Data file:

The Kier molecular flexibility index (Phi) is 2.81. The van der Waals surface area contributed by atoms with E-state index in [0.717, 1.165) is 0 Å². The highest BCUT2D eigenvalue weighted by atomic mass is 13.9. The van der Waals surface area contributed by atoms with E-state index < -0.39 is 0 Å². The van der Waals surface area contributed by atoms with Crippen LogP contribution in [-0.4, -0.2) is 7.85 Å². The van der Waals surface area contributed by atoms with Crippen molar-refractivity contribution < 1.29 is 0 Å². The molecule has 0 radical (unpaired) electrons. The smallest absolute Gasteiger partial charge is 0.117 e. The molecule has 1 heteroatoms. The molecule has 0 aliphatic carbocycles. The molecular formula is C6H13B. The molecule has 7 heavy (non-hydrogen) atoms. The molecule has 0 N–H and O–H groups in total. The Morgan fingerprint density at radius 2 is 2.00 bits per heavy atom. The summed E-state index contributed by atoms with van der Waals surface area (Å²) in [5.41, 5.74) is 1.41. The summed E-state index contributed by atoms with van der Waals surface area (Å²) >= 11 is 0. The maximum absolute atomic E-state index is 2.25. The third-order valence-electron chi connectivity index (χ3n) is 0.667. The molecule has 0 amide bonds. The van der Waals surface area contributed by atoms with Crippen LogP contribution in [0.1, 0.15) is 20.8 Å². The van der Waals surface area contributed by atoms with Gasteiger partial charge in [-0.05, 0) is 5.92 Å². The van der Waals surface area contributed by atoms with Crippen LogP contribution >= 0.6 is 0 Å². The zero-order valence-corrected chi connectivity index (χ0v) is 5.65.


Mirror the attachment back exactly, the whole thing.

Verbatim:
The Kier molecular flexibility index (Phi) is 2.81. The van der Waals surface area contributed by atoms with E-state index in [0.717, 1.165) is 0 Å². The highest BCUT2D eigenvalue weighted by atomic mass is 13.9. The van der Waals surface area contributed by atoms with E-state index < -0.39 is 0 Å². The van der Waals surface area contributed by atoms with Crippen LogP contribution in [-0.4, -0.2) is 7.85 Å². The van der Waals surface area contributed by atoms with Crippen molar-refractivity contribution < 1.29 is 0 Å². The molecule has 0 radical (unpaired) electrons. The smallest absolute Gasteiger partial charge is 0.117 e. The molecule has 1 heteroatoms. The molecule has 0 aliphatic carbocycles. The molecular formula is C6H13B. The molecule has 7 heavy (non-hydrogen) atoms. The molecule has 0 N–H and O–H groups in total. The Morgan fingerprint density at radius 2 is 2.00 bits per heavy atom. The summed E-state index contributed by atoms with van der Waals surface area (Å²) in [5.41, 5.74) is 1.41. The summed E-state index contributed by atoms with van der Waals surface area (Å²) >= 11 is 0. The maximum absolute atomic E-state index is 2.25. The third-order valence-electron chi connectivity index (χ3n) is 0.667. The molecule has 0 amide bonds. The van der Waals surface area contributed by atoms with Crippen LogP contribution in [0.1, 0.15) is 20.8 Å². The van der Waals surface area contributed by atoms with Gasteiger partial charge in [-0.05, 0) is 5.92 Å². The van der Waals surface area contributed by atoms with Crippen LogP contribution >= 0.6 is 0 Å². The zero-order valence-corrected chi connectivity index (χ0v) is 5.65.